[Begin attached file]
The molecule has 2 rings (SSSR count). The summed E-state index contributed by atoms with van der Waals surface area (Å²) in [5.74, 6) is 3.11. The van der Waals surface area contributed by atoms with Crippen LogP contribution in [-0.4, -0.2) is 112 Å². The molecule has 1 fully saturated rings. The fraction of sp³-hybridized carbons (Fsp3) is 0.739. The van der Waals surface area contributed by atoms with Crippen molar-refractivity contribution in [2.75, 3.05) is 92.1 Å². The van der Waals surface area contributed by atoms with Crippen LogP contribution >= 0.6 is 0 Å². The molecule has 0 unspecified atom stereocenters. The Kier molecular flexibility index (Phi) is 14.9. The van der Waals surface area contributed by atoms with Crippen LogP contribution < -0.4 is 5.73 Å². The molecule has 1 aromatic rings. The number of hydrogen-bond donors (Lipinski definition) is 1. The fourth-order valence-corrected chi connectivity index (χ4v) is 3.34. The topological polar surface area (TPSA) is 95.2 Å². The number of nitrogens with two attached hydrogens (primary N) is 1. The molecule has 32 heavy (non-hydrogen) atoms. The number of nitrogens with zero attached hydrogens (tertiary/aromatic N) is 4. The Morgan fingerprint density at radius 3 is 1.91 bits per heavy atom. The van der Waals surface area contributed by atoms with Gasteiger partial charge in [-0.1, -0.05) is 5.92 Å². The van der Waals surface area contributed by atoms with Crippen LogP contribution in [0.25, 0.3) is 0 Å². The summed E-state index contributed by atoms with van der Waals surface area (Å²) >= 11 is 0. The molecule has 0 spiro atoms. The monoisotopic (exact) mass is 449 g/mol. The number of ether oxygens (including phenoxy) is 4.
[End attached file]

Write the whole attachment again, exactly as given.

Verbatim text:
The molecule has 2 rings (SSSR count). The summed E-state index contributed by atoms with van der Waals surface area (Å²) in [5.74, 6) is 3.11. The van der Waals surface area contributed by atoms with Crippen LogP contribution in [-0.4, -0.2) is 112 Å². The molecule has 1 fully saturated rings. The fraction of sp³-hybridized carbons (Fsp3) is 0.739. The van der Waals surface area contributed by atoms with Crippen molar-refractivity contribution in [2.75, 3.05) is 92.1 Å². The van der Waals surface area contributed by atoms with Crippen LogP contribution >= 0.6 is 0 Å². The molecule has 0 unspecified atom stereocenters. The Kier molecular flexibility index (Phi) is 14.9. The van der Waals surface area contributed by atoms with Crippen LogP contribution < -0.4 is 5.73 Å². The molecule has 1 aromatic rings. The number of hydrogen-bond donors (Lipinski definition) is 1. The fourth-order valence-corrected chi connectivity index (χ4v) is 3.34. The topological polar surface area (TPSA) is 95.2 Å². The number of nitrogens with two attached hydrogens (primary N) is 1. The molecule has 32 heavy (non-hydrogen) atoms. The number of nitrogens with zero attached hydrogens (tertiary/aromatic N) is 4. The Morgan fingerprint density at radius 3 is 1.91 bits per heavy atom. The van der Waals surface area contributed by atoms with Gasteiger partial charge in [-0.1, -0.05) is 5.92 Å². The van der Waals surface area contributed by atoms with Crippen LogP contribution in [0.25, 0.3) is 0 Å². The summed E-state index contributed by atoms with van der Waals surface area (Å²) >= 11 is 0. The molecule has 0 spiro atoms. The monoisotopic (exact) mass is 449 g/mol. The number of ether oxygens (including phenoxy) is 4.